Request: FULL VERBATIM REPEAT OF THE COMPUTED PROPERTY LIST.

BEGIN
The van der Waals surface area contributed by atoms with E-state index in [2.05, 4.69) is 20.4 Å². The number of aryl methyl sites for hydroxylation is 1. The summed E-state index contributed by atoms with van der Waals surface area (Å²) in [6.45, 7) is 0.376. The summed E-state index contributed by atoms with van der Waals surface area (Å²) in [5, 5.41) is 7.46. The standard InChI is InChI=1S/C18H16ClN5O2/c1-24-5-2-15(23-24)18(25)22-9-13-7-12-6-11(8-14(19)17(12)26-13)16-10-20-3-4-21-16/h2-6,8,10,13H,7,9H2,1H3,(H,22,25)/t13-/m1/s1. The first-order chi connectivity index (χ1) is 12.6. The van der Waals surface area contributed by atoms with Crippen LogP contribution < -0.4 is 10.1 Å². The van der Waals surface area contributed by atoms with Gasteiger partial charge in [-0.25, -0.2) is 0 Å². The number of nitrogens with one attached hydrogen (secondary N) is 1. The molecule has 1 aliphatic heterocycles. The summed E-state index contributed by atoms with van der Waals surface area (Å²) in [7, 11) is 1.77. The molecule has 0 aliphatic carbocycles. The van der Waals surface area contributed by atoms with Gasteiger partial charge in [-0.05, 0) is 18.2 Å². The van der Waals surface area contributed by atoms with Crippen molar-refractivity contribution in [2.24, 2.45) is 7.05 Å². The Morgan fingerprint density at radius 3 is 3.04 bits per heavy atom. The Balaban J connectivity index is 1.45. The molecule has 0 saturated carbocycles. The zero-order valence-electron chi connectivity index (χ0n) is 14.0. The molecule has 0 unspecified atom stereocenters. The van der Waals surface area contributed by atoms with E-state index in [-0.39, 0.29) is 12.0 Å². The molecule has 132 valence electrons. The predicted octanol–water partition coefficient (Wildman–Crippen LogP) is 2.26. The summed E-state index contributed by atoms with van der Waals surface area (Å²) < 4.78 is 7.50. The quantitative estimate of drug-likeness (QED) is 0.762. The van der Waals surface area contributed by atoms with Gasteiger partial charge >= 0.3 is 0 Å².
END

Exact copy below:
The van der Waals surface area contributed by atoms with E-state index in [2.05, 4.69) is 20.4 Å². The number of aryl methyl sites for hydroxylation is 1. The summed E-state index contributed by atoms with van der Waals surface area (Å²) in [6.45, 7) is 0.376. The summed E-state index contributed by atoms with van der Waals surface area (Å²) in [5, 5.41) is 7.46. The standard InChI is InChI=1S/C18H16ClN5O2/c1-24-5-2-15(23-24)18(25)22-9-13-7-12-6-11(8-14(19)17(12)26-13)16-10-20-3-4-21-16/h2-6,8,10,13H,7,9H2,1H3,(H,22,25)/t13-/m1/s1. The first-order chi connectivity index (χ1) is 12.6. The van der Waals surface area contributed by atoms with Crippen LogP contribution < -0.4 is 10.1 Å². The van der Waals surface area contributed by atoms with Gasteiger partial charge in [-0.25, -0.2) is 0 Å². The number of nitrogens with one attached hydrogen (secondary N) is 1. The molecule has 1 aliphatic heterocycles. The summed E-state index contributed by atoms with van der Waals surface area (Å²) in [7, 11) is 1.77. The molecule has 0 aliphatic carbocycles. The van der Waals surface area contributed by atoms with Gasteiger partial charge in [-0.05, 0) is 18.2 Å². The van der Waals surface area contributed by atoms with Crippen molar-refractivity contribution in [2.24, 2.45) is 7.05 Å². The Morgan fingerprint density at radius 3 is 3.04 bits per heavy atom. The Balaban J connectivity index is 1.45. The molecule has 0 saturated carbocycles. The zero-order valence-electron chi connectivity index (χ0n) is 14.0. The molecule has 0 unspecified atom stereocenters. The van der Waals surface area contributed by atoms with E-state index in [-0.39, 0.29) is 12.0 Å². The molecule has 132 valence electrons. The predicted octanol–water partition coefficient (Wildman–Crippen LogP) is 2.26. The summed E-state index contributed by atoms with van der Waals surface area (Å²) < 4.78 is 7.50. The quantitative estimate of drug-likeness (QED) is 0.762. The van der Waals surface area contributed by atoms with Gasteiger partial charge >= 0.3 is 0 Å².